There be seven actions, each tied to an oval space, arranged as follows.

First, the Dragon: this moves the Dragon to any empty oval space, excepting one that the moving player token has immediately vacated. The tile for the space that now holds the Dragon is the Gift for the rival player.

Second, Secrecy: this gains tiles from the Darkness to the player's Hand. The number of tiles thus gained is dictated by the row they occupy on the Track of Scoring.

Third, Gold (Cloth of Gold): Reveal all Gold tiles from your Hand, placing them in your Court. If your Gold tiles number greater than your rival's, score 2 Points upon the Track of Scoring. If the number is equal, or lesser, then no Points are awarded. Note well that no tiles are Removed when taking this action.

Fourth, Blue (Banquets and Feasts): Reveal all Blue tiles from your Hand, placing them in your Court. If the Blue tiles in your Court number only one, score 1 Point; if they number two, score 3 Points; if they number three or greater, score ye 6 Points. Never can you score more than 6 Points in a single action. Upon scoring, all Blue tiles in your Court are Removed from the game.

Fifth, White (Godliness and Piety): Reveal all White tiles from your Hand, placing them in your Court. For each White tile, score 1 point. Upon scoring, all White tiles in your Court are Removed from the game.

Sixth, Red (Tournaments): Reveal all Red tiles from your Hand, placing them in your Court. Then, both players shalt compete in displays of manly violence: both at the same time score 1 point for each Red tile in their own Court. Note well that the rival player does not Reveal new Red tiles, but only scores for those already present. Upon scoring, all Red tiles for both players are Removed from the game. Then, each player (beginning with the acting player) takes new tiles via Secrecy, as if they had taken the action of that name.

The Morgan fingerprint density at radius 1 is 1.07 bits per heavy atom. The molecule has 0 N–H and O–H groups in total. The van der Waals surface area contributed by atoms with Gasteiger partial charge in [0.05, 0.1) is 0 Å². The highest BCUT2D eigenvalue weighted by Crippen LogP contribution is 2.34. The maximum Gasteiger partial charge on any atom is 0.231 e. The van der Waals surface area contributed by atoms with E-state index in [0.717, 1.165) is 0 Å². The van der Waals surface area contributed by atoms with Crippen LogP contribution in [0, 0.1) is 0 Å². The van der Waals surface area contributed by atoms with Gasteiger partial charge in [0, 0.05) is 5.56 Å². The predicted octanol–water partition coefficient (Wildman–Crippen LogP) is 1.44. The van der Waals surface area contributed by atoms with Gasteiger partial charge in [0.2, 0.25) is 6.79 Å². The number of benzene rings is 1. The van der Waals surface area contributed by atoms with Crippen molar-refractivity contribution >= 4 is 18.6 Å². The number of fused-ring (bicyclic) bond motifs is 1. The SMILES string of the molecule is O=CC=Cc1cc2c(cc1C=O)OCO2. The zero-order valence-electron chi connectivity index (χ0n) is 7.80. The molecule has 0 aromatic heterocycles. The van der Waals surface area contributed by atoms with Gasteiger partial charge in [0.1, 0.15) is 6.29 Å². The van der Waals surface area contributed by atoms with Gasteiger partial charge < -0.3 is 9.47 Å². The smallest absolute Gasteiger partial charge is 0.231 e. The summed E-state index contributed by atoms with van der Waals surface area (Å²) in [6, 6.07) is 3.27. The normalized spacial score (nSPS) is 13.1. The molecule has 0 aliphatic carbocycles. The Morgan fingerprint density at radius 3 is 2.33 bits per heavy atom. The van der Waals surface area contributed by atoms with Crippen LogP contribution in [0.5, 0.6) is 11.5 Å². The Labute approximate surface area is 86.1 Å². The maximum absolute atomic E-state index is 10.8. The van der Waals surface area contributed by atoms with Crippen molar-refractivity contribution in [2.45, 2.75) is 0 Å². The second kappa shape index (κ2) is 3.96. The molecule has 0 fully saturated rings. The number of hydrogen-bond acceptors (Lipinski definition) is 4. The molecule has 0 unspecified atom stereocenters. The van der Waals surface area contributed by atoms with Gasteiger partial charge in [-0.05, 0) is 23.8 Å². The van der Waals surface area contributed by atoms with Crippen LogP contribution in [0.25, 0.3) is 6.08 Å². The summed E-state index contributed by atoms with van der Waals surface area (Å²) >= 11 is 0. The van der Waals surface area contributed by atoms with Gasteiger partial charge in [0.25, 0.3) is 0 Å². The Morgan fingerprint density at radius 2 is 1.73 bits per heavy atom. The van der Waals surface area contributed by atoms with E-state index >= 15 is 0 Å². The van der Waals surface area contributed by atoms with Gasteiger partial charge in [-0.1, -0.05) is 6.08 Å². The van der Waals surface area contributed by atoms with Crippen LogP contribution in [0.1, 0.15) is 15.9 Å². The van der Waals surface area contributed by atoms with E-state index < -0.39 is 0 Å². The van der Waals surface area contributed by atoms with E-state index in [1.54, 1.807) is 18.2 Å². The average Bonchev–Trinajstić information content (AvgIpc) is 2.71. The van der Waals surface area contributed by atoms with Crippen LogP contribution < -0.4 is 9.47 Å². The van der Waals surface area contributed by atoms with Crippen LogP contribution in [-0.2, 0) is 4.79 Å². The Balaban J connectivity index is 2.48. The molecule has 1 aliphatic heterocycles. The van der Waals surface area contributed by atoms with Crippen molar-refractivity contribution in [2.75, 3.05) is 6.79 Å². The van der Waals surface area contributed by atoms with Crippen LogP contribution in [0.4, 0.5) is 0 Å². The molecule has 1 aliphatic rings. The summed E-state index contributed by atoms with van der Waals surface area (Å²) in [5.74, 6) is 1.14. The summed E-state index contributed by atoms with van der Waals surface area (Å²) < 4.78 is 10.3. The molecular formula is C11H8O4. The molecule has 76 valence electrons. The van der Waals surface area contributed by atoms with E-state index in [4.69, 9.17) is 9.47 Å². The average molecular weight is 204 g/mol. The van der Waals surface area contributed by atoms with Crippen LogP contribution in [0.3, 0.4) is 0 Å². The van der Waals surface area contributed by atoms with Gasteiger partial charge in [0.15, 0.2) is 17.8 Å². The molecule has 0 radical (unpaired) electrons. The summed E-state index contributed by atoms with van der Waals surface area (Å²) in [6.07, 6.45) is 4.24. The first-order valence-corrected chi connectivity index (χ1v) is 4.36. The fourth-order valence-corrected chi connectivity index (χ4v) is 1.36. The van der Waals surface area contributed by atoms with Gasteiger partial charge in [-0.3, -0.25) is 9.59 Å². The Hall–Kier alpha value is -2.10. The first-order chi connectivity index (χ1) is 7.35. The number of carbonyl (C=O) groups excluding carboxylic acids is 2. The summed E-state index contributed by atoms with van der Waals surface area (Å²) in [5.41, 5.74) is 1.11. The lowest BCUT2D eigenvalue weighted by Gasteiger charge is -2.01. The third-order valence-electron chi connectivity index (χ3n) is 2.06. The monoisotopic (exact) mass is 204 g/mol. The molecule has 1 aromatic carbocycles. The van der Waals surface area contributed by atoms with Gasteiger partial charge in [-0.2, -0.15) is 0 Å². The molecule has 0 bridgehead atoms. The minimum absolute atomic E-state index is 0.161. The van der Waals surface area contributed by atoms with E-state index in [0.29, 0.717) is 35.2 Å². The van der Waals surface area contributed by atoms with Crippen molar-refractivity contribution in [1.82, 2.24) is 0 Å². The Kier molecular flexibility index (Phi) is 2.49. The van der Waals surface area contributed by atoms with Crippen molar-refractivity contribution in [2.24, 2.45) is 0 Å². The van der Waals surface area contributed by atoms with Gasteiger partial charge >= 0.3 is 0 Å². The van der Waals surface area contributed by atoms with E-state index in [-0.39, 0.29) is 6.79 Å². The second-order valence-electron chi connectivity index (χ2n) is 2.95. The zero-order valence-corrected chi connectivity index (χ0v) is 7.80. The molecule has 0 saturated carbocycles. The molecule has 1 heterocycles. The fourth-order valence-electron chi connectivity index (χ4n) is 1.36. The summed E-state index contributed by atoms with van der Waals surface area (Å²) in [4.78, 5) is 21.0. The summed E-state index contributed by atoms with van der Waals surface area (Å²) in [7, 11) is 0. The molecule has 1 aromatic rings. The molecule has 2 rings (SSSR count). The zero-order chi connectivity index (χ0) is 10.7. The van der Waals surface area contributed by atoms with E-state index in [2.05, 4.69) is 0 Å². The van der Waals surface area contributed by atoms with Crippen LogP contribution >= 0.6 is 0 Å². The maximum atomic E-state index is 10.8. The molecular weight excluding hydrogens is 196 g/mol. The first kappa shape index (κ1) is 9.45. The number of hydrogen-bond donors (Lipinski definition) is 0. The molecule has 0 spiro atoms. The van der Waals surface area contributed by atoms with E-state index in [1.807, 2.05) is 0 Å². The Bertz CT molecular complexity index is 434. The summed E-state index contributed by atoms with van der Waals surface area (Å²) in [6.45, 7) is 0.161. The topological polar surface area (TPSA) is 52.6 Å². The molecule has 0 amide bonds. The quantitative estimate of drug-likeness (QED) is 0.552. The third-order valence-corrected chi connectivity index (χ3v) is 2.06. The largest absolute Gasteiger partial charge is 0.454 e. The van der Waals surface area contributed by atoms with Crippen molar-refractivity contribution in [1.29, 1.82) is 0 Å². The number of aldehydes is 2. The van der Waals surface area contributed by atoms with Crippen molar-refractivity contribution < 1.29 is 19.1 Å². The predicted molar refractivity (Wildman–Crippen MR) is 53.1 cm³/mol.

Seventh, Purple (Collections): Reveal all tiles from your Hand, placing them in your Court. A collection of four tiles, one of each type save jewels, is deemed a Set, and for each Set, score 2 points. Mark: no tiles are Removed when taking this action.

End of the Contest

If the last tile is drawn from the Darkness, or if one or both players achieve a Score of 30 Points or more, the game is ended immediately. Each player shall then score additional points for Jewels and Gold.

The player with the highest score wins the game. If their scores be the same, the player with the greater number of White tiles in their Court is the winner. If these be the same, the player with the greater number of tiles in their Court, of all types, wins, and if this does not resolve it, the two majesties do share victory.


Game Design: Amabel Holland. Layout: Mary Holland.

2023 Edition Notes

I've always been fascinated by the Field of the Cloth of Gold, and had for some time thought about how I might make a game of it. In February of 2020, I realized that June would mark the quincentennial, so if ever there was a time to do the game, it was then. To release it in June, we would need to take it from start to finish – design, playtesting, art, layout – in only two months.